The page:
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Asian Studies Summative Assessment

Posted by on September 9, 2015

Prompt: Discuss how multiple social studies subjects are analyzed together to develop and understanding of Spice Trade.

Multiple lenses of social studies are interacted to form the world we live in today. In this assignment, I will discuss some of these lenses in terms of the Spice Trade.

Economy and Geography are interacted in the spice trade when the merchants tried to mix fake peppercorns into the real ones. In the 1600’s, the demand for spices was really high in Europe. “Coffee, pepper, and sugar. The three articles most in demand for European consumption” (Batavia Early). Since Europe did not have the geography nor the knowledge for growing spices, they had to ship spices from South East Asia. Which made spices really rare and expensive. With such high demand from the rich ones, the merchants knew the supply was limited. They increased the supply by mixing in fake peppercorns, which made the business a lot more profitable. We saw this in the “Spice It Up” reading, “Any of whom may mix a bit of something with it making a few fake peppercorns.” (P22 R. R. Palmer). Economy and Geography are big parts of the Spice Trade, but they do not make up the whole definition of Spice Trade, whereas Cultural Anthropology and Economy take up smaller parts, they are important factors of the Spice Trade’s existence.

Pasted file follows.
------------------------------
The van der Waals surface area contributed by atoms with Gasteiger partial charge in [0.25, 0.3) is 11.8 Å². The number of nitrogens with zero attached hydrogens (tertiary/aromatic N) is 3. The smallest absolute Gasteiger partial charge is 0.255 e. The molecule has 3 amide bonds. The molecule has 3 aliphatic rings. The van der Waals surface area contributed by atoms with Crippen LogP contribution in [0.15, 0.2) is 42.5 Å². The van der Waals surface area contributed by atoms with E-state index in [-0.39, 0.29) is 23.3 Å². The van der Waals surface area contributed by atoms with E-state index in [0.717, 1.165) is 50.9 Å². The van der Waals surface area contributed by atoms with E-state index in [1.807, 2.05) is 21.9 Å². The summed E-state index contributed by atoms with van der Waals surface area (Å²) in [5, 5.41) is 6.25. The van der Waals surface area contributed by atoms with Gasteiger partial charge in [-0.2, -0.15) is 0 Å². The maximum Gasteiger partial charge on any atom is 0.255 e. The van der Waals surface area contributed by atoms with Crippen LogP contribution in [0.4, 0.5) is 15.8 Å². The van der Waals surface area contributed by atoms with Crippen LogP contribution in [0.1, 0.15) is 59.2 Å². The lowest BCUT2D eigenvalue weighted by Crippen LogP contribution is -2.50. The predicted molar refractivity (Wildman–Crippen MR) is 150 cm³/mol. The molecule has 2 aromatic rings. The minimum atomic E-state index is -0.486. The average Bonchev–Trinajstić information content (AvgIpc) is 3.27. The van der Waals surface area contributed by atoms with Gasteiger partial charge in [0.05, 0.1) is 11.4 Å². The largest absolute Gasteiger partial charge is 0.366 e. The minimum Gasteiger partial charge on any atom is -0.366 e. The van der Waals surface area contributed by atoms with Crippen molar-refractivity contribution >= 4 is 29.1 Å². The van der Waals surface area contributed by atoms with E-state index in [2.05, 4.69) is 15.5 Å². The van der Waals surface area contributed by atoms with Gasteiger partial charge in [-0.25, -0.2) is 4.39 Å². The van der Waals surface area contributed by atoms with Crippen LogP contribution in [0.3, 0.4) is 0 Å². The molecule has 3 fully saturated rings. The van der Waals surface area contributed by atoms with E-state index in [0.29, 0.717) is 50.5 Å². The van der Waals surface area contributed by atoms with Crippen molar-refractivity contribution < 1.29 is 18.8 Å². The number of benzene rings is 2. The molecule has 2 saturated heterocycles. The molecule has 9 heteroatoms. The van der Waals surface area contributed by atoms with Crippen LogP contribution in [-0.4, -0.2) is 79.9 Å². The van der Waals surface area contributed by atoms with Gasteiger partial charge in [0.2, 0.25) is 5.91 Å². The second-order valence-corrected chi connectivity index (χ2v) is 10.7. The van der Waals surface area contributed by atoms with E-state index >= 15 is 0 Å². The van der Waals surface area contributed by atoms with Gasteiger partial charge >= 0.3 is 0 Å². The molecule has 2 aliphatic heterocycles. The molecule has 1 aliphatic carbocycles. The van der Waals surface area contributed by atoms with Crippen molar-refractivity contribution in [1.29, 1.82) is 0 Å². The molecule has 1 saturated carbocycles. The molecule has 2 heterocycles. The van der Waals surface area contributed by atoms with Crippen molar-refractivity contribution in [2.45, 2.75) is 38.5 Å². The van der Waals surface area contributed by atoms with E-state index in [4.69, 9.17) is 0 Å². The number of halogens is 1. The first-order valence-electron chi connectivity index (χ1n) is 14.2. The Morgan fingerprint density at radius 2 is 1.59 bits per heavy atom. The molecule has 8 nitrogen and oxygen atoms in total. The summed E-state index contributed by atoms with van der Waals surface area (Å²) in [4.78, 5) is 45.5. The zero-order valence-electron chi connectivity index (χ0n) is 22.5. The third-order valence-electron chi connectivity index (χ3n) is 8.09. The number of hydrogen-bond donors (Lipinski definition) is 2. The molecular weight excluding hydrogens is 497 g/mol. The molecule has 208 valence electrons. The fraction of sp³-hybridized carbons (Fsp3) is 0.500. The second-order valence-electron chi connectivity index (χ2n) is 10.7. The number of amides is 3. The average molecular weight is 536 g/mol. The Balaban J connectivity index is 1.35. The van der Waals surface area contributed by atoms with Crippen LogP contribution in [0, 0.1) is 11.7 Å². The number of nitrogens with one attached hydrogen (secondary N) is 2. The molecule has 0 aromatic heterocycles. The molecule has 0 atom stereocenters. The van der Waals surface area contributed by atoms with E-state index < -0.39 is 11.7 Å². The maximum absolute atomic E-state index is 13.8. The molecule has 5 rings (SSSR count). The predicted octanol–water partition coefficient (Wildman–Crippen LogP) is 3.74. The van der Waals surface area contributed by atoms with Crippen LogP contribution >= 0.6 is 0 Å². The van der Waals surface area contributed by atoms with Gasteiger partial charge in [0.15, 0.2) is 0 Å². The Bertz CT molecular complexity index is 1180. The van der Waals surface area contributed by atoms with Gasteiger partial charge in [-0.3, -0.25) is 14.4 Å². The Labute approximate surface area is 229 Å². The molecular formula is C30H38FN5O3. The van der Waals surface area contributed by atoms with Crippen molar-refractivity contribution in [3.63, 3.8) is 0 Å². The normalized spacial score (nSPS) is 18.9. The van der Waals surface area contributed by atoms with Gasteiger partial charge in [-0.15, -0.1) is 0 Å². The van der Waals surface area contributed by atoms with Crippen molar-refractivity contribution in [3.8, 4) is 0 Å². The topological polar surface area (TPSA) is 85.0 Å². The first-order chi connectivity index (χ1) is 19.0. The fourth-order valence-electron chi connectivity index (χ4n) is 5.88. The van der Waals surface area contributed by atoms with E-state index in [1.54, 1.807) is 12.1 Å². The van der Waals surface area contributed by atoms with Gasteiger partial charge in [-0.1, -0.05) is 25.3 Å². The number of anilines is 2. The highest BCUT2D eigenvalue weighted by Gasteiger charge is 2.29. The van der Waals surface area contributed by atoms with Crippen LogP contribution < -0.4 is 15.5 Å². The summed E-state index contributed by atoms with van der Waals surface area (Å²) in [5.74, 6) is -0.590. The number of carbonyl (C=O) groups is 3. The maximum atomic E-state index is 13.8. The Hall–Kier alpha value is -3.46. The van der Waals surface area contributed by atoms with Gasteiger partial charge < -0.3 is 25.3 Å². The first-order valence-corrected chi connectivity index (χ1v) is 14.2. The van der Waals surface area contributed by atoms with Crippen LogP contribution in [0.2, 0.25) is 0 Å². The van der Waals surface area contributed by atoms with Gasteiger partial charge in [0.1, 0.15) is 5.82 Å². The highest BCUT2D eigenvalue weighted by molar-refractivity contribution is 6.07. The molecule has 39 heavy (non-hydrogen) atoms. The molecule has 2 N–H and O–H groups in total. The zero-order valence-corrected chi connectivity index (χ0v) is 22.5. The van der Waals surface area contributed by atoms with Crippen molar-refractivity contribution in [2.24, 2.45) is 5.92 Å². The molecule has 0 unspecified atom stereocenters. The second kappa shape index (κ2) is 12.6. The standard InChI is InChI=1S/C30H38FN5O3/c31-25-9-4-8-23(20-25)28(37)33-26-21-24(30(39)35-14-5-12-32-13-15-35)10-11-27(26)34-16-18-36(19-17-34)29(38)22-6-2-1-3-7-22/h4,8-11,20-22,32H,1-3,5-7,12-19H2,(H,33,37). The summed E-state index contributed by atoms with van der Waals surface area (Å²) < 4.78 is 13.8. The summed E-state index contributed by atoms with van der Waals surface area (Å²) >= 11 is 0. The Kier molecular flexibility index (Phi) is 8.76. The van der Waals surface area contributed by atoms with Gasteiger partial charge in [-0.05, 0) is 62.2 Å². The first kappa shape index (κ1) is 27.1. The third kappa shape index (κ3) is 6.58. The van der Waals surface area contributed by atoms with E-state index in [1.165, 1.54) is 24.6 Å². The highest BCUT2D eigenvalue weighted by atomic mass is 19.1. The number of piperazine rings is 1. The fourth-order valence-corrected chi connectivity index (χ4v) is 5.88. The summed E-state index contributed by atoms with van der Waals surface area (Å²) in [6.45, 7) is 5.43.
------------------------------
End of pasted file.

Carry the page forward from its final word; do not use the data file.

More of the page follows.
Cultural Anthropology and Economy are present when famous Portugal trader Vasco da Gama reached Calicut, India. He was the first to sail from Europe to Calicut by going around Africa in one trip. (Shown in map) He was there for two reasons, “For Christ and spices!” (1 the Economist). “Gold and Christians” (Green). Famous sailor Christopher Columbus was funded by the royal family to go the Indonesia for the same two reasons, for spices and proselytization. “He was able to convince Ferdinand and Isabella of Spain to fund his expedition by promising riches and conversions of the natives” (Green). Spices, gold and proselytization are tightly bonded to each other, without the spices, there would be no gold and riches, without gold and proselytization; there would be no point of making the journey. Converting Christians and finding spices are common goals of traders and sailors, and they both fit under the Cultural Anthropology and Economy lenses. Economy, Geography and Cultural Anthropology are important lenses not only in the spice trade, but also in the world we live in today.

“Columbus, De Gama, and Zheng He! 15th Century Mariners. Crash Course: World History #21.” YouTube. YouTube, n.d. Web. 08 Sept. 2015.

From J. M. Gullick, Adventures and Encounters: Europeans in South-East Asia, Oxford University Press, Oxford, 1995.

 

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